Currywurst is the elder statesman of Berlin street food. Where the döner's exotic, worldly allure has propelled it to unrivaled popularity amongst Berlin's cosmopolitan youth, the humble currywurst remains the conservative, reliable street snack of the working German. If döner is the German-speaking child of Turkish immigrants, then currywurst is the German traveler who's finally returned home after seeing the world. A typically German food, a pork sausage, gets dipped in the exotic—a curry-scented bath of ketchup.
Currywurst can be found all over the city, served steaming on a paper tray with a mound of fries and an adorable little plastic fork.
Bratwurst im Brötchen
For about €1.20, you'll get a juicy Thuringer Bratwurst that's nestled in brötchen, a warm, fresh bread roll. They're often sold by "grillwalkers," who are literally freestanding food operations with a grill strapped to the operator's front, balanced by a propane tank in the back.
Schnitzel at Fleischerei Domke
In Germany, traditional Fleischerei operate in a space somewhere between a deli, a diner, and a butcher shop. In addition to selling all manners of sausages, salamis, and raw meats, Fleischerei Domke serves up real, traditional East German and Polish meals.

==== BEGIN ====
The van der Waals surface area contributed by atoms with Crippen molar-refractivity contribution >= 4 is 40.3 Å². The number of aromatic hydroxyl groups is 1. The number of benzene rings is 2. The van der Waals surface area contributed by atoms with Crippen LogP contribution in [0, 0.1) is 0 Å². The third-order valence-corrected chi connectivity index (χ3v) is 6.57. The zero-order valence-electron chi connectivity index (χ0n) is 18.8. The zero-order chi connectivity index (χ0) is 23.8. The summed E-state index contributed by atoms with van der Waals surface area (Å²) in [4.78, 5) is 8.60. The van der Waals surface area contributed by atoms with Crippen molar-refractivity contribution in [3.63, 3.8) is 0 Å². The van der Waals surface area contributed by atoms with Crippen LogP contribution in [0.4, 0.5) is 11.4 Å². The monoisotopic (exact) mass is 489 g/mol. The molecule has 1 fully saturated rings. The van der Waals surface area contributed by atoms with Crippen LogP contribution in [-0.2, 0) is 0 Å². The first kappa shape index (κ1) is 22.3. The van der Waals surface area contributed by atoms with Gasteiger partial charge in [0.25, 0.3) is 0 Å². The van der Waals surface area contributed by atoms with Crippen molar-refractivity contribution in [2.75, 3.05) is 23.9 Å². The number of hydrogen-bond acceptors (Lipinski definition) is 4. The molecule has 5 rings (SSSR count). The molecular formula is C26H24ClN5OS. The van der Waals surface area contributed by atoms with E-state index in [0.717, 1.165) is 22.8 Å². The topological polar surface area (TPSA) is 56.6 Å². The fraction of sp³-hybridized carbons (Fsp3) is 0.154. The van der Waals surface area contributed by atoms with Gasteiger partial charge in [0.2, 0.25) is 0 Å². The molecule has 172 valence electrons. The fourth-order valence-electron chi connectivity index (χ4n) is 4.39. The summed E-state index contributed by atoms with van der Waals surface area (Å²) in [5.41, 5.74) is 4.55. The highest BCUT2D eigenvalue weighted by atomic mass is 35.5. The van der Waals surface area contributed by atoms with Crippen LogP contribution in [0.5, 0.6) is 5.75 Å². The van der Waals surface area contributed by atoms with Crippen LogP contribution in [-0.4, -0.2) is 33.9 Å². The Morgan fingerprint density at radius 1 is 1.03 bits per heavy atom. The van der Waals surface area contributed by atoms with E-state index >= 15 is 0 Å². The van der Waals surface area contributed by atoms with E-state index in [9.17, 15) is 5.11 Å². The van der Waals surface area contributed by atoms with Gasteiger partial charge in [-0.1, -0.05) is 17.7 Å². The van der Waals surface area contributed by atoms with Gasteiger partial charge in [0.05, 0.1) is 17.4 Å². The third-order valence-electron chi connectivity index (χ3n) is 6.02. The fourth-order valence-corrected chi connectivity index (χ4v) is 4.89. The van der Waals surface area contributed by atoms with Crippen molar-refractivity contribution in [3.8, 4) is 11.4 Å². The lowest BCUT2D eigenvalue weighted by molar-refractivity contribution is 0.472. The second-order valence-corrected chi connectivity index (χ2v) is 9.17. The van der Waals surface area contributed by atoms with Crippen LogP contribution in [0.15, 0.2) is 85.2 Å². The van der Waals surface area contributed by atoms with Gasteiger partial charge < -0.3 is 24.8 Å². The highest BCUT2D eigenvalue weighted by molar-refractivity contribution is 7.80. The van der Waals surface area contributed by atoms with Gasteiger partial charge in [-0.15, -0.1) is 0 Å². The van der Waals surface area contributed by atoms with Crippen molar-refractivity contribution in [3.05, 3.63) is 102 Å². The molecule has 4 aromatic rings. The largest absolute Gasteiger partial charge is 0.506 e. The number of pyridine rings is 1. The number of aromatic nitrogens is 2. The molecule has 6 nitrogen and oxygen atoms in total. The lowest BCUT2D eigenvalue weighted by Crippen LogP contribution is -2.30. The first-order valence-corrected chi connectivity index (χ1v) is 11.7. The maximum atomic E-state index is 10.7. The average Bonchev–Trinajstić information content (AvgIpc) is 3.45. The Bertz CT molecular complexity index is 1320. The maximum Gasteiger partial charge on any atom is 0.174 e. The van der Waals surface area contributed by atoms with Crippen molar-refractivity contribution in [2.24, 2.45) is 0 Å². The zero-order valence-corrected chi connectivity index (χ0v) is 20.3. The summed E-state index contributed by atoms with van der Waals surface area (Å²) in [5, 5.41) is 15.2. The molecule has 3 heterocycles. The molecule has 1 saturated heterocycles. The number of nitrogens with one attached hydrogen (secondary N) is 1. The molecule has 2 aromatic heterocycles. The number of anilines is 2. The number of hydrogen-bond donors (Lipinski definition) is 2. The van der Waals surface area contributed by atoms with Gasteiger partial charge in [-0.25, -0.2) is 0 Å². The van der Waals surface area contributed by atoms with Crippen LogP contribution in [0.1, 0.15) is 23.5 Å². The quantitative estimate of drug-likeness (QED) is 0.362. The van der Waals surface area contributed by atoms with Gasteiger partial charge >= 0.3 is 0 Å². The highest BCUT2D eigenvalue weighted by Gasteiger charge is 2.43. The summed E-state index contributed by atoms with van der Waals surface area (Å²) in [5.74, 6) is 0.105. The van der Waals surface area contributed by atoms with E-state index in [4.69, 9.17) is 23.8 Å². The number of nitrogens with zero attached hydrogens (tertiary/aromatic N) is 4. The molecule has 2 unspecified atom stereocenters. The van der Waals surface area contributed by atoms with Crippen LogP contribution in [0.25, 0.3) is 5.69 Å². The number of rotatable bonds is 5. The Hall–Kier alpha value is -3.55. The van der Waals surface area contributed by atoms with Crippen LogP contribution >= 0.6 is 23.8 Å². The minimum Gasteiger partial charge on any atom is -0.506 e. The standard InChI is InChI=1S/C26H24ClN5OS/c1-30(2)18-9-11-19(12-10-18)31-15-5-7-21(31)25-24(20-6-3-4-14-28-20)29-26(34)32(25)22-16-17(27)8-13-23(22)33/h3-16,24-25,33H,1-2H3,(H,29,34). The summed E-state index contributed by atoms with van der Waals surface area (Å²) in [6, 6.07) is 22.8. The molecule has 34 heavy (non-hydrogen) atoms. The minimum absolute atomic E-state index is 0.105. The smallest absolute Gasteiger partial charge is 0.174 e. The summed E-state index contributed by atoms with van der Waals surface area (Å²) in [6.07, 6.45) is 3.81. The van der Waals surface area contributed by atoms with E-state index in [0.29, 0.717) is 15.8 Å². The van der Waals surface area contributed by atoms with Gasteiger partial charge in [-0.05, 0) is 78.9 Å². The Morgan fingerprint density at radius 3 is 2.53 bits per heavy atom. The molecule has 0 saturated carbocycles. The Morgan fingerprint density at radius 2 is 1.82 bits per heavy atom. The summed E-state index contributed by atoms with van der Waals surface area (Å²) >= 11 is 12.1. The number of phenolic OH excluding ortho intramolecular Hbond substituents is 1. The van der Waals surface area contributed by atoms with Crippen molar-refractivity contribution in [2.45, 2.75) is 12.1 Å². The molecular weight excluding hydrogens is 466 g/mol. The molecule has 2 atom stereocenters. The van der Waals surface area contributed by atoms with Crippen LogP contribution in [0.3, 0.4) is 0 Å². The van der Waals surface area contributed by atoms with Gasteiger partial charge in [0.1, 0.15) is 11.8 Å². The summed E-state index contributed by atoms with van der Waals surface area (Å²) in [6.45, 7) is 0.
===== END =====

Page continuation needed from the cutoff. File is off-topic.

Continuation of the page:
Huge portions and low prices ensure that the same loyal customers, mostly working-class Germans, turn up day after day to stand at the bar-like counters eating staples like pickled red cabbage, potatoes, and of course, pork. The pork schnitzel is crunchy on the outside and perfectly juicy inside, while the tangy Rotkohl and hearty potatoes make this a perfect cold-weather meal.
Fleischerei Domke, Warschauer Straße 64, Berlin-Friedrichshain
Falafel Sandwich at Falafel & Falafel
All this meat can really weigh someone down. That's where Falafel & Falafel comes in with their lovely, you guessed it, falafel. Three balls of freshly fried falafel, spicy and green with parsley, are placed in a pita with mango-curry sauce to brighten the flavor. The sandwich is topped with a salad of parsley, mint, and sliced carrots. The crowing jewel, a beautiful scoop of lemony couscous salad makes this supremely satisfying for vegans and non-vegans alike. For the latter group, you can add some fried haloumi cheese on top.
Falafel & Falafel, Skalitzer Straße 102, Berlin-Kreuzberg
Rotisserie Chicken at City Chicken
That falafel was nice, wasn't it? Now back to the meat. City Chicken serves up a supremely juicy half rotisserie chicken, pita-style flatbread, crunchy salad, crisp fries, and more pickles than you can handle. Seriously, these portions are huge.
But what sets this place apart from the dozens of other rotisserie chicken places in Berlin are the two pools of sauce that decorate every plate: freshly made hummus and a silky, pearly white garlic sauce. Its cloudlike texture and lemony spiciness takes this chicken to the next level.
City Chicken, Sonnenallee 59, Berlin-Neukölln
Foccacia Romana at Garda Pizza